This post is the latest in the Analog Garage's NextGen series on biosensing.


Healthcare-associated infections, or HAIs, are a tremendous problem for hospitals and other healthcare facilities. Which is why potential sensor-to-cloud solutions for reducing the incidence and impact of HAIs are attracting so much interest and investment.


There is a lot riding on those efforts. The Centers for Disease Control and Prevention estimate that HAIs afflict one in 20 patients. The infections can lead to a variety of conditions, from inflammation and urinary tract infections to pneumonia and sepsis. All told, HAIs cost the US healthcare system an estimated $35.7 billion a year, according to the CDC.


When dealing with patient infections, time is of the essence. Numerous studies show, for example, that mortality rates and hospital stays are dramatically reduced when sepsis is diagnosed and treated within the first four hours. Which is why faster detection at the point of care is the goal of many HAI ideas.


“But imagine if we can find and stamp out bacteria at the source – in exam rooms, on instruments, in common areas, before patients are infected. That really mitigates the urgency to watch patients for warning signs,” Mario Freni, Business Development Manager at the Analog Garage, told the Master Mechanic. “That’s flat-out revolutionary.”


The founders of one Boston-area start-up have logged biochemical fingerprints for the bacteria responsible for nearly 90 percent of HAIs. They invented an inexpensive handheld biosensor with disposable test strips so front-line healthcare workers can quickly detect the presence of the most common bacteria. If successful, the system would reduce from days to minutes the time it takes to spot bacteria.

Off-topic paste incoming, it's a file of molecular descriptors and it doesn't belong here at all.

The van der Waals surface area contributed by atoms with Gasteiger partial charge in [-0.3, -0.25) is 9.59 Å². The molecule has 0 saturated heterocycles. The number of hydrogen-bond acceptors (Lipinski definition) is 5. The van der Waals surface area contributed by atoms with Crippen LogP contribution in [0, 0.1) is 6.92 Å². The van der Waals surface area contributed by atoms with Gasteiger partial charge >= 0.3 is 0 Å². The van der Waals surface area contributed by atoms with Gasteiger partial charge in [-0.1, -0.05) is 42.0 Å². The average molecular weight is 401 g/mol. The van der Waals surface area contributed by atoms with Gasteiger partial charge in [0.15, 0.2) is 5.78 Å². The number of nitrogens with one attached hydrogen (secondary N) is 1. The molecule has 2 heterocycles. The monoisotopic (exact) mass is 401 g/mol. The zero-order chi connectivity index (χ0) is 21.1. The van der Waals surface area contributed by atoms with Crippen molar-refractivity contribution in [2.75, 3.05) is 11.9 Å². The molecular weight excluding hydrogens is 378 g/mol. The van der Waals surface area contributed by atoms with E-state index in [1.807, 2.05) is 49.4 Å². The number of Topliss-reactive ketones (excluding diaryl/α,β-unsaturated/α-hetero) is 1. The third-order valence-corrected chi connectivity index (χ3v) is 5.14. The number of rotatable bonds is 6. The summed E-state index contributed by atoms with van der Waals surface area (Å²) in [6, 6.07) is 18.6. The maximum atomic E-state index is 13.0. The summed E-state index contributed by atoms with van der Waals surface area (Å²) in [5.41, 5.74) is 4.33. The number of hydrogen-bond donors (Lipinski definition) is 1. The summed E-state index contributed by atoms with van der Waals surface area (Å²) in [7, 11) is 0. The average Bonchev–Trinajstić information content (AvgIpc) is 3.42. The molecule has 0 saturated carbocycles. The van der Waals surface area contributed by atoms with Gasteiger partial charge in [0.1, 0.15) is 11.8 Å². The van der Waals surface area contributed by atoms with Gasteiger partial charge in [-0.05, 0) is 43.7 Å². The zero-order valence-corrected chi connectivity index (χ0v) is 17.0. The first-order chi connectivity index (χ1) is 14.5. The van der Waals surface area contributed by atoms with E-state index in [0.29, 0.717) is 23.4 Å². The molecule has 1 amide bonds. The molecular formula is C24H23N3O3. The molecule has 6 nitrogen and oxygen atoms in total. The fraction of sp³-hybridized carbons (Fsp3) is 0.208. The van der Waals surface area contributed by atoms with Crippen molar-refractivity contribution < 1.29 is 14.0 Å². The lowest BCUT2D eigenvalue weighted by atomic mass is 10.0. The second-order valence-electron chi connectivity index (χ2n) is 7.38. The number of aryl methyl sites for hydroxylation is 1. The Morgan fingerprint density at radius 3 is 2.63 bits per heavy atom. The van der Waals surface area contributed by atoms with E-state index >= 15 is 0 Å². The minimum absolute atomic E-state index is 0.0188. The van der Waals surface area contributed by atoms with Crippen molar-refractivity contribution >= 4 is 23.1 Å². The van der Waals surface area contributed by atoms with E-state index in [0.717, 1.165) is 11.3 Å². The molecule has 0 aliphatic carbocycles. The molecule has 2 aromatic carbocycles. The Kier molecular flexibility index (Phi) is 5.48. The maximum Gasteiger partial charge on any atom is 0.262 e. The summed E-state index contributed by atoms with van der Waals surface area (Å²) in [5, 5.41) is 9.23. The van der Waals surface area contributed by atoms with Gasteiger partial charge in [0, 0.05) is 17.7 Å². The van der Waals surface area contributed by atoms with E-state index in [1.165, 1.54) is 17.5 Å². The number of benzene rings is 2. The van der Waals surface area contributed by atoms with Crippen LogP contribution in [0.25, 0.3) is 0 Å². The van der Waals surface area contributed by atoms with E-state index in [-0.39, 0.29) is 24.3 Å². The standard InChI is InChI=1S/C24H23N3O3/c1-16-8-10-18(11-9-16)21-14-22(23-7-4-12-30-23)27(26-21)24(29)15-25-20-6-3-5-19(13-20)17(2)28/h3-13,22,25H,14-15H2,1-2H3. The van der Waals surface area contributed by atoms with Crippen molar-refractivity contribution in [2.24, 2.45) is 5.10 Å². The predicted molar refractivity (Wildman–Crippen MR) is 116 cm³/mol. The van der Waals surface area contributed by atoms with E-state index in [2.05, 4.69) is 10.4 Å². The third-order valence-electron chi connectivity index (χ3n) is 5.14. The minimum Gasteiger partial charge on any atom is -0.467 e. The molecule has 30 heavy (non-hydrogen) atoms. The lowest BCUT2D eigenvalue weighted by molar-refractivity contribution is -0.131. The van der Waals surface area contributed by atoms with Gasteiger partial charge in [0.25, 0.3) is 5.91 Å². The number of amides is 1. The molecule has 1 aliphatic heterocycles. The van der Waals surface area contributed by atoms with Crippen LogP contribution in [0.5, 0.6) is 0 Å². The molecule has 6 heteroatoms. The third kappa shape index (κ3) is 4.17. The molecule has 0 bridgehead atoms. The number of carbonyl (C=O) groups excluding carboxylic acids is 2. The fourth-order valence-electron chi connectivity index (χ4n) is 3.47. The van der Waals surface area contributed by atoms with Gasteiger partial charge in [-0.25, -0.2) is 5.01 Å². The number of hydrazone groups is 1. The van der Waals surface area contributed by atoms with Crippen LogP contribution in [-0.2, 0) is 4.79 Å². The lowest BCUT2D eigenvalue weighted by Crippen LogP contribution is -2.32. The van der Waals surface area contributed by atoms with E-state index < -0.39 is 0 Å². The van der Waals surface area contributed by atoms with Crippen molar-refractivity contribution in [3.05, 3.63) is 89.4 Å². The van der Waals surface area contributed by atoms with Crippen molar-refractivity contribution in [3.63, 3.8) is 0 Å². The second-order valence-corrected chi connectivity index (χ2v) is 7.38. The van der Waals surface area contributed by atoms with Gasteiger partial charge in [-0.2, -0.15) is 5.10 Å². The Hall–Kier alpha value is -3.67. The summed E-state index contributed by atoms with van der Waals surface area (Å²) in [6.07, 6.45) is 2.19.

In little more than a year, the Analog Garage helped the startup build the hardware platform, and then guide it through pilot studies at healthcare facilities. Now that the pilots have completed successfully, Analog Devices’ incubator is deciding whether to become an investor.


Certainly, making a commitment to invest precious time and resources to help startups vet their concepts before taking an equity stake is immensely helpful to startups like this. But it also helps Analog. For the company, it’s a critical piece of the overall strategy to balance risk and reward in the high-stakes arena of new business ventures.


“This is really a great approach to investing in new ideas,” Mario said. If it means helping more world-changing inventions like the bacteria tester realize their potential, then we couldn’t agree more.


Click here to listen to Mario's podcast on the growing importance of biosensing in health and wellness